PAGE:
Philosophical Movies

Philosophical Movies
Atreyu
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Posted Jan 1, 2006 - 6:39 PM:
Subject: Philosophical Movies
I apologize if this is in the wrong forum but anyway

What are your top 4 philosophical movies (or however many you wish to list)?

mine are:

1) The Matrix Trilogy
2) Lord Of The Rings Trilogy
3) Waking Life
4) Being John Malkovich (however, that may fall better into another category)
Evan
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Posted Jan 1, 2006 - 7:03 PM:

I think that you could argue that any movie has a philosophical meaning. You could also argue that music, and paintings, and cartoons, and sitcoms all have philisophical meaning. If you gave me some time, I could come up with a reason on how apples are philisophical in some way.

But the truth is, if you overanalyze something, it tends to lose all meaning. It's like if you say a word over and over, like "ketchup" for example, you get caught up in the word itself, and after a while, you forget what ketchup really is. Mushed tomatoes and sugar.

I do realize that there are lots of philosophical tidbits in many movies, especially the Matrix, but I find it more fun to sit there with a few friends and go "Woah! The bullets just stopped!"

I do have a question, though:

What sort of philisophical meaning does "the Lord of the Rings" have? I just thought it was a fantasy movie.
Atreyu
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Posted Jan 1, 2006 - 7:21 PM:

Well as you said, you can probably find philosophy in almost everything.

For me, the philosophical points in Lord Of The Rings was mostly derived from the "Good Versus Evil" stance of the movie.

Examples:
The entire fate of everybody in Middle Earth rested in the hands of a very small creature that nobody expects does anything special and is almost always overlooked.

(I have not read the book so I do not know if Wizards are classified as their own race, but if they weren't)
The fact that Sauruman(sp) conformed to the evil of Sauron just as the prologue stated "the hearts of men are easily corrupted by greed"

The way that evil was trying to take over all of Middle Earth and subject everybody to their ways was to me a sort of parallel of a dictating government forcing its citizens to believe in what they believe, do what they do, etc. Whereas the good of Middle Earth were fighting to maintain their ways of life which just as the creatures themselves were, very different and unique.
jaoman
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Posted Jan 1, 2006 - 8:37 PM:

Actually, Tolkien wrote the Lord of the Rings as a direct parody of World War II. I've haven't analyzed the movie, but the book has some deep thematic elements embodied in it.

Evan wrote:
I think that you could argue that any movie has a philosophical meaning.


You could, but not very successfully once you know what to look for. At least, you couldn't make the case for philosophical depths.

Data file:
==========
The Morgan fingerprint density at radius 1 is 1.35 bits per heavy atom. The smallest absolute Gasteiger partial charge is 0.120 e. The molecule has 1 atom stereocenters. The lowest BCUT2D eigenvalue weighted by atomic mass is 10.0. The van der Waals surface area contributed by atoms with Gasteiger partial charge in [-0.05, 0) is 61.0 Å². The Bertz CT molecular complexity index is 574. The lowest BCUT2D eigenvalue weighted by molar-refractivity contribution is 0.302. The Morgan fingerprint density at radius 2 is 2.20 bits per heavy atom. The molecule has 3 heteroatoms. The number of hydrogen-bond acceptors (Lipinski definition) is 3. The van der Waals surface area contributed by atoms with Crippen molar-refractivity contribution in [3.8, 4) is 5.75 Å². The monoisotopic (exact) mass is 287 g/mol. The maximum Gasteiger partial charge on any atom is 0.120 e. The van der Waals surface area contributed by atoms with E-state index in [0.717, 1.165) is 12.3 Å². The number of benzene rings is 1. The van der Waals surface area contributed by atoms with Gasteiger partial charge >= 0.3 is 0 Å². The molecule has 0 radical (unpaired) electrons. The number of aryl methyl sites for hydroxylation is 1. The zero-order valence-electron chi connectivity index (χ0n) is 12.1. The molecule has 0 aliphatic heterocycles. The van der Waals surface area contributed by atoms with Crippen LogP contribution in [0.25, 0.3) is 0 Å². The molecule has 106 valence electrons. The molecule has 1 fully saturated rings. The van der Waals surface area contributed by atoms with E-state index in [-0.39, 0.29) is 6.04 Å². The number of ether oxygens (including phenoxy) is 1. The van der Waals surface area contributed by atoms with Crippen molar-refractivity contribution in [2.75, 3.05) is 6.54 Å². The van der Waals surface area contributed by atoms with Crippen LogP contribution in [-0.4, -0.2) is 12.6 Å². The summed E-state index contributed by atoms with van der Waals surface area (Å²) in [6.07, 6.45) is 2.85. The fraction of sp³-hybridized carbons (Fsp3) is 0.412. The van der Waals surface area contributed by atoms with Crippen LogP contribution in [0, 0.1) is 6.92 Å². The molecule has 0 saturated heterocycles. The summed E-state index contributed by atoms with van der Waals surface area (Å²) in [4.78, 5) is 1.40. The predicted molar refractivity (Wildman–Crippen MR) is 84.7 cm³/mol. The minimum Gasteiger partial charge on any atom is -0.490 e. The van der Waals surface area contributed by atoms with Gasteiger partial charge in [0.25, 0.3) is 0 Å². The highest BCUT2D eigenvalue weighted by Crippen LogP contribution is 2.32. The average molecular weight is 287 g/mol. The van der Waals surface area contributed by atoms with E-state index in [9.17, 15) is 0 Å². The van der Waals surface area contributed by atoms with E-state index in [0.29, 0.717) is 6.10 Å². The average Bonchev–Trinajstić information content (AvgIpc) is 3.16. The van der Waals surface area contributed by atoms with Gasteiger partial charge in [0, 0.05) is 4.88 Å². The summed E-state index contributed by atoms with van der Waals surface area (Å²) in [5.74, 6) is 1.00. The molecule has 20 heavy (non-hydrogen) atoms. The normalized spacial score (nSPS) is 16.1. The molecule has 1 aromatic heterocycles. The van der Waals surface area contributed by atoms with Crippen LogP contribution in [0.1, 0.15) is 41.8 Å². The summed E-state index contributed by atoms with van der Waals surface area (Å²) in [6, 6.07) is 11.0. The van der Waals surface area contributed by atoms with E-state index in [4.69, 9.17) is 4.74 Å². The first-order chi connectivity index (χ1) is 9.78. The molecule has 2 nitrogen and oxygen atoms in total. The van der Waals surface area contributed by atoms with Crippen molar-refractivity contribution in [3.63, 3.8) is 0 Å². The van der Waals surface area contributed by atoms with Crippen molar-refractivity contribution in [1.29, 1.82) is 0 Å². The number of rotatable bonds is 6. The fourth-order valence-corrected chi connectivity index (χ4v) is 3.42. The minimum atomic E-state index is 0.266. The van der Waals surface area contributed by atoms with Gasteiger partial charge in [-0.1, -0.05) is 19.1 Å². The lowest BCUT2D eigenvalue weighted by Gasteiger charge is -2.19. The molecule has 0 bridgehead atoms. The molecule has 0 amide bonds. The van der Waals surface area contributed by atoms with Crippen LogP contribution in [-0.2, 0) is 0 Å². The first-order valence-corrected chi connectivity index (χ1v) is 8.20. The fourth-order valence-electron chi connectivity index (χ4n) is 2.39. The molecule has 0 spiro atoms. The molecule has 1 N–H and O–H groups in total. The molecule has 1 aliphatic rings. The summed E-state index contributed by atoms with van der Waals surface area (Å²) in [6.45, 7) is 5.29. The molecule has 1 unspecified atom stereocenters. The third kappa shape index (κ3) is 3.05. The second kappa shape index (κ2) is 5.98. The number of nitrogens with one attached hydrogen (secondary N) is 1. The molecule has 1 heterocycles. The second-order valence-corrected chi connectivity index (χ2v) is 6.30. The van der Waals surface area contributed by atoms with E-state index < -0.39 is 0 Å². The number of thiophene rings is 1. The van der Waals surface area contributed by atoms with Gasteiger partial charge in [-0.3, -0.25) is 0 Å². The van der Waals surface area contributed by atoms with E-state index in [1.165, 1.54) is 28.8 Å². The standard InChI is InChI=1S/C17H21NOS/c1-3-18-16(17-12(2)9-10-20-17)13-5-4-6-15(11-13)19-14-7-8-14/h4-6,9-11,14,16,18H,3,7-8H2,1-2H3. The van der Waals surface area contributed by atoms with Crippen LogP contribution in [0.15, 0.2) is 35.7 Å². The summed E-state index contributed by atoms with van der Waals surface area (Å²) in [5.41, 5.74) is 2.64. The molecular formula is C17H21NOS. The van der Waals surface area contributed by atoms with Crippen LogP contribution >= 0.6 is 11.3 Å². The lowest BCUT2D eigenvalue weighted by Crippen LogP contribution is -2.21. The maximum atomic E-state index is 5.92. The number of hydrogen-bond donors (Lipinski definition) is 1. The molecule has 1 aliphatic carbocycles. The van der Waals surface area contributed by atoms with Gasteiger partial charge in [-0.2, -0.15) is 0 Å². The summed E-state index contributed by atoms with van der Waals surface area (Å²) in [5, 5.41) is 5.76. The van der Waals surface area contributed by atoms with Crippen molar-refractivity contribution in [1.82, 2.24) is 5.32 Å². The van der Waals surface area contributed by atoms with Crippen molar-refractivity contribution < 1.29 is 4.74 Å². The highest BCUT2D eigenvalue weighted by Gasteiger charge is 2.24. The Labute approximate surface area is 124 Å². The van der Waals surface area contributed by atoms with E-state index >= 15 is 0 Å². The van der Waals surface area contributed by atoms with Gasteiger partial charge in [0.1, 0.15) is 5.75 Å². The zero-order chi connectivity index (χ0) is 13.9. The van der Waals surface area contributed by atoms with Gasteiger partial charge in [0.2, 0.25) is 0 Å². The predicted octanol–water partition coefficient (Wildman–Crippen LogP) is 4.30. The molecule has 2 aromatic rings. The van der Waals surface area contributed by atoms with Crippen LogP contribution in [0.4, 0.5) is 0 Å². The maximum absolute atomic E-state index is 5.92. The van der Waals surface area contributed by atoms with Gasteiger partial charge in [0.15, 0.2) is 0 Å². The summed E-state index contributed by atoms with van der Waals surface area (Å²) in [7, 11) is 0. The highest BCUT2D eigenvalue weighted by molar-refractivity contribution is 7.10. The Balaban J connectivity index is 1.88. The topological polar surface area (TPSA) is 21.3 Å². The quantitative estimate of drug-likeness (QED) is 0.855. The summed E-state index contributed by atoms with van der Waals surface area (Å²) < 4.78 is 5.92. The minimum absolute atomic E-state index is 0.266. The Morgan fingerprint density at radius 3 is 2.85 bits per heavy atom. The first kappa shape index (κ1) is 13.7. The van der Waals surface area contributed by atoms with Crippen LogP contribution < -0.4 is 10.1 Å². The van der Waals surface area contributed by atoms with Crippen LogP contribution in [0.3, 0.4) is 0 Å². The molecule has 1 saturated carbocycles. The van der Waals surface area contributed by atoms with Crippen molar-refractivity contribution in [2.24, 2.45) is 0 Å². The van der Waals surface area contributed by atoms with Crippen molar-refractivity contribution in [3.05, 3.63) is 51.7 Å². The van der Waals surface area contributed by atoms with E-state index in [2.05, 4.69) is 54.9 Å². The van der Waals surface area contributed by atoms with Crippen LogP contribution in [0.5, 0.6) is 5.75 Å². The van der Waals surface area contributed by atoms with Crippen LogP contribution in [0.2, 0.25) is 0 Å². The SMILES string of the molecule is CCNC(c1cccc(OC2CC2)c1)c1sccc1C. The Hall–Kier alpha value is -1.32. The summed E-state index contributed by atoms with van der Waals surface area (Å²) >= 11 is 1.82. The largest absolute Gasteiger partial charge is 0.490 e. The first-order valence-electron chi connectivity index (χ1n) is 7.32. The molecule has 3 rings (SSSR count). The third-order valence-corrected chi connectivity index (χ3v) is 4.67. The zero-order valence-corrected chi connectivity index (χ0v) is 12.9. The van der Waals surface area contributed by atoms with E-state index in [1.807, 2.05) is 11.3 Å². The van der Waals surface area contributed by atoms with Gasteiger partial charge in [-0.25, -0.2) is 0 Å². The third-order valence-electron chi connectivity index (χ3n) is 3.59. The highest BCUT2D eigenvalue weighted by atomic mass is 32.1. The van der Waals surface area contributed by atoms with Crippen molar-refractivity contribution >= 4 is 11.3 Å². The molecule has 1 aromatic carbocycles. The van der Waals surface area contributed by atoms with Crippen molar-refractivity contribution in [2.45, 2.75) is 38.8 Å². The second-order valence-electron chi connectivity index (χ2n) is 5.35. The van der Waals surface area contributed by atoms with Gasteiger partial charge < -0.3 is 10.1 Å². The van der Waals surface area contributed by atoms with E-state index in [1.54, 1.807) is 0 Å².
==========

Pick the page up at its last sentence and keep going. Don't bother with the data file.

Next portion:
For me, most North American movies fall short in philosophical content. I've found that there's a much superior thematic range in Japanese Animation. Four favorites would be:

1. Neon Genesis: Evangelion
2. Full Metal Alchemist
3. Steamboy
4. Tokyo Godfathers or Akira
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Posted Jan 1, 2006 - 9:13 PM:

I disagree with Lord of the Rings. I'd substitute Fight Club instead.
Gaia_Guerrilla
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Posted Jan 1, 2006 - 9:37 PM:

(1) Princess Mononoke, (2) Crouching Tiger, Hidden Dragon, (3) Final Fantasy: Spirit Within, (4) Sin City.

Others: Matrix and Lord of the Rings were good, but not so much philosophical value over their whole trilogies.
Lodestone
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Posted Jan 2, 2006 - 2:19 AM:

jaoman wrote:
Actually, Tolkien wrote the Lord of the Rings as a direct parody of World War II.


Where did you get that idea from? Many people thnought that that was he was doing, but he has always, in every commentary, expressly denied that.

Here I'm going for films which are expressly philosophical: in which the philosophical message is at the forefront and the plot in the background, rather than the other way round, which is the standard.

1. I Heart Huckabees (discussing a middle road between existentialism and nihilism)
2. Adaptation (providing a postmodern discussion of the validity of artforms)
3. Waking Life (continental philosophy discussed in an American style)

And I'm loath to pick a fourth :-)
180 Proof
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Posted Jan 2, 2006 - 3:02 AM:

i. dogville (what is justice?)

ii. PI (the ontology of mathematics (e.g. is infinity real?))

iii. bladerunner (what is human being? what is real?)

iv. munich (the moral hazard of revenge)



note: just a random sample ...
ade90212
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Posted Jan 2, 2006 - 3:45 AM:

Marl Rowlands has written a book called The Philosopher at the End of the Universe in which he uses what he calls sci-phi films to introduce philosophical ideas. My favourite is the subtle defence of memory theory that Arnie gives in Total Recall.
jaoman
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Posted Jan 2, 2006 - 7:07 AM:

Lodestone wrote:
Where did you get that idea from? Many people thnought that that was he was doing, but he has always, in every commentary, expressly denied that.


They sure don't mention that in the documentaries.
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